Hare Krishna virus expected to strike today

A PC virus first reported in New Zealand in July is due to activate either today or on Saturday, overwriting the hard disks of infected machines.

A PC virus first reported in New Zealand in July is due to activate either today or on Saturday. The Hare Krishna virus is so called because when active it shows the message ""HDEuthanasia" by Demon Emperor: Hare Krsna, hare, hare ... " on screen. More damagingly, however, it then overwrites all the hard disks on the system, destroying all the data.

The virus has spread quickly from New Zealand; within weeks of its discovery here it has been reported in the United States, Canada, United Kingdom, Switzerland, South Africa and Russia.

It was not written in New Zealand, however, according to Victorial University virus expert Jim Baltaxe. He says it was brought in on software from overseas and went undetected by several products that claim to be able to protect against all new and unknown viruses.

Baltaxe says Hare is expected to come to life again on September 22 and possibly on the 22nd day of each month thereafter. It has already spawned two variations so that there is now a "Hare family" of viruses. It's most common name is Hare.7610 but it is also known as Euthanasia, HDEuthanasia, Krsna and "the hippy virus".

The Hare virus is a PC-only multipartite virus that is resident in memory and infects .COM and .EXE files on execution as well as the master boot record (MBR) and floppy boot sectors. "Hare is a relatively new virus and it won't just display a message screen-- it will destroy information, so it is a rather nasty little program. Baltaxe says it is not a fast spreader but is "quite complicated".

Antivirus software publishers Norton Antivirus, Dr Solomon and F-Prot, among others, have posted detection and repair downloads for the virus on their Web sites.

Baltaxe says the F-Prot product, F-Hare, is available for download at the Victoria University web site, ftp://ftp.vuw.ac.nz/pub/antivirus/ms-dos/F-HARE15.ZIP.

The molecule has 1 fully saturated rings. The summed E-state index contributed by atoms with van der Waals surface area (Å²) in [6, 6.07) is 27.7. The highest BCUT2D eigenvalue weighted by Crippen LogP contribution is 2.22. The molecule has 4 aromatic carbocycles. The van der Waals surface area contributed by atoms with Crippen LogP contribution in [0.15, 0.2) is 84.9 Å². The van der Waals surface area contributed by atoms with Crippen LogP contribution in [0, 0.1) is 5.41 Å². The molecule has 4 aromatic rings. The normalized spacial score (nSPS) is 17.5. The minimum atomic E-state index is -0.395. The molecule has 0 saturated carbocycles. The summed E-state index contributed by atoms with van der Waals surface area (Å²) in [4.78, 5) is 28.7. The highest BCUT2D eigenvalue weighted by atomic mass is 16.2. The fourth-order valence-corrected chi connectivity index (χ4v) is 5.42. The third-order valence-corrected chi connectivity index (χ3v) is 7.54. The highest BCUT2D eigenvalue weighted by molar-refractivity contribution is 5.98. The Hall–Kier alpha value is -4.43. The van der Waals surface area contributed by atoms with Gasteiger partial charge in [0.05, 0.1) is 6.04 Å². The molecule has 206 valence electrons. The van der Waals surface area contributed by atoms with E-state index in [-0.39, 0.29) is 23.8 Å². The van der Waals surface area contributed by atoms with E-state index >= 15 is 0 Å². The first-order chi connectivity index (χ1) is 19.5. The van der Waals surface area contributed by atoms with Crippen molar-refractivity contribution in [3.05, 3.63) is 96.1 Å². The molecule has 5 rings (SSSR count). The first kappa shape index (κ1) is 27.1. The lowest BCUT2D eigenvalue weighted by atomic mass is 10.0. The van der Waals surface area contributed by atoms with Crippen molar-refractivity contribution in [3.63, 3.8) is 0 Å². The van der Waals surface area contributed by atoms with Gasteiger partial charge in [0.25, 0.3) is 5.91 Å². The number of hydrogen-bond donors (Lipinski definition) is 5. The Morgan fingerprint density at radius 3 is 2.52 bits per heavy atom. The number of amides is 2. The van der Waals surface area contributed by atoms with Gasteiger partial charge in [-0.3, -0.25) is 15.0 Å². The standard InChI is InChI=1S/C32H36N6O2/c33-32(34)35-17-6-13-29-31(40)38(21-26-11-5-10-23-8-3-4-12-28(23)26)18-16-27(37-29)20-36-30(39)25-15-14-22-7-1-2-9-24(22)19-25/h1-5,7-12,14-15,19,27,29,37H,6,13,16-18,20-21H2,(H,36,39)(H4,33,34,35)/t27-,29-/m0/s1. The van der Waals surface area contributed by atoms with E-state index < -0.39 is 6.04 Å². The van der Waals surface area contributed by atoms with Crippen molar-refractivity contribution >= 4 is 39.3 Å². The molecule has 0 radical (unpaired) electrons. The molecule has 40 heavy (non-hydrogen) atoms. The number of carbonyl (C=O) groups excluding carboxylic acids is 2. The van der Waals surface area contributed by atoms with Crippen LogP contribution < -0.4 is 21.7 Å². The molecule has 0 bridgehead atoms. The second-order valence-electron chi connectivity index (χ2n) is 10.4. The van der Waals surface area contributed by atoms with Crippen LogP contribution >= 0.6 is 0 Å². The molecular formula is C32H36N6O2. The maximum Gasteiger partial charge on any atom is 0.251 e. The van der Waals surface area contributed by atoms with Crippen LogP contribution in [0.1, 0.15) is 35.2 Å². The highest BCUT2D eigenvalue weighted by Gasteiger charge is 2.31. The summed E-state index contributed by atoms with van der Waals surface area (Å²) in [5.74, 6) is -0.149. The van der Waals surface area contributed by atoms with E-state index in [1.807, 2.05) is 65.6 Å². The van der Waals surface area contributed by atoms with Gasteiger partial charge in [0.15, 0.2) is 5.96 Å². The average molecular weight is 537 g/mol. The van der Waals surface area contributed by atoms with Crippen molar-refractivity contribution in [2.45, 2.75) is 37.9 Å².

Hare is "in the wild", spreading through newsgroups, exchanged files and floppy disks (as opposed to "in the zoo", when viruses have been eliminated from the general computer population and are kept only in antivirus labs for study), but it is not as common as other viruses, with few incidents of Hare infection having been reported.

It is unusual in that it can generate a large set of instructions when it first infects the system and doesn't generate a different decryptor from infection to infection, as do most polymorphic viruses. It isn't known whether the virus writer designed it to operate this way or whether it is a bug in the virus.

Infected files grow in size by 7630 bytes to 7800 bytes. The partition table in the master boot record is overwritten by the virus and the hard disk is inaccessible by DOS when rebooted from a clean system disk. Access is as normal when booted from the hard disk, however.

The AVP virus encyclopaedia says that while opening an infected EXE file the virus disinfects it. When the virus infects a file, it checks the file name and does not infect the files which contain:

TB*.*, F-*.*, IV*.*, CH*.*, COMMAND*.*

The virus also does not infect the file if the letter V appears in its name.

Join the newsletter!

Error: Please check your email address.
Show Comments
[]